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Leptin and Pregnancy: Research Review

A short overview of the role of leptin in fertility and pregnancy - and the science behind it.

April 1, 2022 Pregmune Team

Leptin is a hormone released by fat cells that regulates hunger and many aspects of pregnancy. High leptin levels are linked to multiple reproductive issues including impaired egg production, pregnancy failures and complications. Low leptin levels might be linked to miscarriage.


High leptin levels have been shown to disrupt folliculogenesis (maturation of follicle leading to the production of a fertilizable egg)1. This translates into “poor” embryo quality and ultimately higher chances for pregnancy failure2.

On the other hand, in non-overweight PCOS women, lower leptin serum levels put them at higher risk for lower fertilization rate as the follicle maturation requires physiologic levels of leptin3.
Interestingly, leptin levels are negatively associated with EPA and DHA levels3.

Further, studies have found that a diet rich in Fish can significantly lower leptin levels4. Lastly, a large meta-analysis showed that omega 3 supplementation significantly reduced leptin levels5.

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About Pregmune: We’re an innovative reproductive health technology company, built on a solid foundation of data gained from decades of experience and thousands of successful pregnancies. Our team of fertility specialists and scientists are using artificial intelligence to decipher the complexity of the immune system and help patients grow the families of their dreams.

Our first product, IRMA, provides patients and their doctors with a personalized report and evidence-based treatment plan that addresses immunological sources of unexplained infertility, recurrent pregnancy loss, and recurrent implantation failure.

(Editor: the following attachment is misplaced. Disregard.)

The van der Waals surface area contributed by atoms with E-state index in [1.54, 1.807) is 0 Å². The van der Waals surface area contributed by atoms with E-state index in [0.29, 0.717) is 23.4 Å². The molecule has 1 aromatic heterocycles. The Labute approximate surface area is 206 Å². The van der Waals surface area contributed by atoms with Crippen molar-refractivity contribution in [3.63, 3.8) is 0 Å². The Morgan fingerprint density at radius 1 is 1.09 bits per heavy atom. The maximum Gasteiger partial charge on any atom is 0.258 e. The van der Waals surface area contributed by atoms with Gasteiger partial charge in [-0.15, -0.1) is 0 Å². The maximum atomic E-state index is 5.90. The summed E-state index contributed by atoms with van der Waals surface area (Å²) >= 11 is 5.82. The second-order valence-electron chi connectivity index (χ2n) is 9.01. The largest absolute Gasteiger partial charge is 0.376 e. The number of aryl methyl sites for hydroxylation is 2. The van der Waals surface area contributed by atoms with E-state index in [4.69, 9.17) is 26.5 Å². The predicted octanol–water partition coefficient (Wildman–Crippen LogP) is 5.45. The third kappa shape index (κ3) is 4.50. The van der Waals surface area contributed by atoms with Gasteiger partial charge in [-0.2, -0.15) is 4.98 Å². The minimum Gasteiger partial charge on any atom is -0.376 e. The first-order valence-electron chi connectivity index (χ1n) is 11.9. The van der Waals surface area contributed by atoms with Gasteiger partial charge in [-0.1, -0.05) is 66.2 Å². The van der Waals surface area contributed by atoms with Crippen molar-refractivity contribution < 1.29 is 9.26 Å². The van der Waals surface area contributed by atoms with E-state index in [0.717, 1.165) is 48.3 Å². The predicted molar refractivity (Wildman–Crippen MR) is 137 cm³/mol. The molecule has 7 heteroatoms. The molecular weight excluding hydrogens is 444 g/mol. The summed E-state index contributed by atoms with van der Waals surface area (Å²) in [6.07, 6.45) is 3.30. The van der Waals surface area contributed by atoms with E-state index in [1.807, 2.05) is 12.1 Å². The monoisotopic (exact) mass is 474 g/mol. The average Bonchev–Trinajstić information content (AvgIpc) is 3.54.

1. Agarwal SK, Vogel K, Weitsman SR, Magoffin DA. Leptin antagonizes the insulin-like growth factor-I augmentation of steroidogenesis in granulosa and theca cells of the human ovary. J Clin Endocrinol Metab. 1999 Mar;84(3):1072-6.
  2. Anifandis G, Koutselini E, Stefanidis I, Liakopoulos V, Leivaditis C, Mantzavinos T, Vamvakopoulos N. Serum and follicular fluid leptin levels are correlated with human embryo quality. Reproduction. 2005 Dec;130(6):917-21.
  3. Winnicki M, Somers VK, Accurso V, Phillips BG, Puato M, Palatini P, Pauletto P. Fish-rich diet, leptin, and body mass. Circulation. 2002 Jul 16;106(3):289-91.
  4. Santos S, Oliveira A, Pinho C, Casal S, Lopes C. Fatty acids derived from a food frequency questionnaire and measured in the erythrocyte membrane in relation to adiponectin and leptin concentrations. Eur J Clin Nutr. 2014 May;68(5):555-60.
  5. Garruti G, de Palo R, Rotelli MT, Nocera S, Totaro I, Nardelli C, Panzarino MA, Vacca M, Selvaggi LE, Giorgino F. Association between follicular fluid leptin and serum insulin levels in nonoverweight women with polycystic ovary syndrome. Biomed Res Int. 2014; 2014:980429.
  6. Hariri M, Ghiasvand R, Shiranian A, Askari G, Iraj B, Salehi-Abargouei A. Does omega-3 fatty acids supplementation affect circulating leptin levels? A systematic review and meta-analysis on randomized controlled clinical trials. Clin Endocrinol (Oxf). 2015 Feb;82(2):221-8.